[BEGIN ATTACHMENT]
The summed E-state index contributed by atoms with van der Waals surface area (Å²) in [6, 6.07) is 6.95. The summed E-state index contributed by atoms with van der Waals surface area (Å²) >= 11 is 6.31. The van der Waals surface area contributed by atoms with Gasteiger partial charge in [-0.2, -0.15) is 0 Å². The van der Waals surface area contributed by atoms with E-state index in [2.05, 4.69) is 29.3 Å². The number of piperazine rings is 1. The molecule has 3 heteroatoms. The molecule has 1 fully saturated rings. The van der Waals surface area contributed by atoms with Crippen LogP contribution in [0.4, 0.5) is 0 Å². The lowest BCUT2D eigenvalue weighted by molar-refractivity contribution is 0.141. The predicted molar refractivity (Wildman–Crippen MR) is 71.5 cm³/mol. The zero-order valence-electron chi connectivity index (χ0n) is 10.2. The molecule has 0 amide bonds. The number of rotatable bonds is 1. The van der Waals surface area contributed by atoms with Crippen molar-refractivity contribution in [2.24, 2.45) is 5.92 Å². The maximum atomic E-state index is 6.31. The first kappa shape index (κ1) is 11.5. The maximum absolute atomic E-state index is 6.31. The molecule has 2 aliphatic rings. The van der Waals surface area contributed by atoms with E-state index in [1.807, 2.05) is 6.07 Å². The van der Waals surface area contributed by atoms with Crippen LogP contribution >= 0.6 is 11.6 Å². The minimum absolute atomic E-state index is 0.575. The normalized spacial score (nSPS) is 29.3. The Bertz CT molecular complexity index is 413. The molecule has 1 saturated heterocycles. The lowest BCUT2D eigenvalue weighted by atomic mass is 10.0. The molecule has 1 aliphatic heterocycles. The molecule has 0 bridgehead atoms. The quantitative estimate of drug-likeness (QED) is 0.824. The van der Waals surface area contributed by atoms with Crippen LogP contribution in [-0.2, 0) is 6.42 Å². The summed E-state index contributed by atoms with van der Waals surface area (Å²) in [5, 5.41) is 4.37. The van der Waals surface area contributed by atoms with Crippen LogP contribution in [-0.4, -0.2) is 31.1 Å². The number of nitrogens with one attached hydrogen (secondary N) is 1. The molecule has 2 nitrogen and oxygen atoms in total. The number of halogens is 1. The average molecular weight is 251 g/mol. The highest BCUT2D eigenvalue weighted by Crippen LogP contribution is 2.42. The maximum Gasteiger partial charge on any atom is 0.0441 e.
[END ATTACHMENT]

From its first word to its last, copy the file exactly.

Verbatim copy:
The summed E-state index contributed by atoms with van der Waals surface area (Å²) in [6, 6.07) is 6.95. The summed E-state index contributed by atoms with van der Waals surface area (Å²) >= 11 is 6.31. The van der Waals surface area contributed by atoms with Gasteiger partial charge in [-0.2, -0.15) is 0 Å². The van der Waals surface area contributed by atoms with E-state index in [2.05, 4.69) is 29.3 Å². The number of piperazine rings is 1. The molecule has 3 heteroatoms. The molecule has 1 fully saturated rings. The van der Waals surface area contributed by atoms with Crippen LogP contribution in [0.4, 0.5) is 0 Å². The lowest BCUT2D eigenvalue weighted by molar-refractivity contribution is 0.141. The predicted molar refractivity (Wildman–Crippen MR) is 71.5 cm³/mol. The zero-order valence-electron chi connectivity index (χ0n) is 10.2. The molecule has 0 amide bonds. The number of rotatable bonds is 1. The van der Waals surface area contributed by atoms with Crippen molar-refractivity contribution in [2.24, 2.45) is 5.92 Å². The maximum atomic E-state index is 6.31. The first kappa shape index (κ1) is 11.5. The maximum absolute atomic E-state index is 6.31. The molecule has 2 aliphatic rings. The van der Waals surface area contributed by atoms with E-state index in [1.807, 2.05) is 6.07 Å². The van der Waals surface area contributed by atoms with Crippen LogP contribution >= 0.6 is 11.6 Å². The minimum absolute atomic E-state index is 0.575. The normalized spacial score (nSPS) is 29.3. The Bertz CT molecular complexity index is 413. The molecule has 1 saturated heterocycles. The lowest BCUT2D eigenvalue weighted by atomic mass is 10.0. The molecule has 1 aliphatic heterocycles. The molecule has 0 bridgehead atoms. The quantitative estimate of drug-likeness (QED) is 0.824. The van der Waals surface area contributed by atoms with Crippen LogP contribution in [-0.2, 0) is 6.42 Å². The summed E-state index contributed by atoms with van der Waals surface area (Å²) in [5, 5.41) is 4.37. The van der Waals surface area contributed by atoms with Crippen LogP contribution in [-0.4, -0.2) is 31.1 Å². The number of nitrogens with one attached hydrogen (secondary N) is 1. The molecule has 2 nitrogen and oxygen atoms in total. The number of halogens is 1. The average molecular weight is 251 g/mol. The highest BCUT2D eigenvalue weighted by Crippen LogP contribution is 2.42. The maximum Gasteiger partial charge on any atom is 0.0441 e.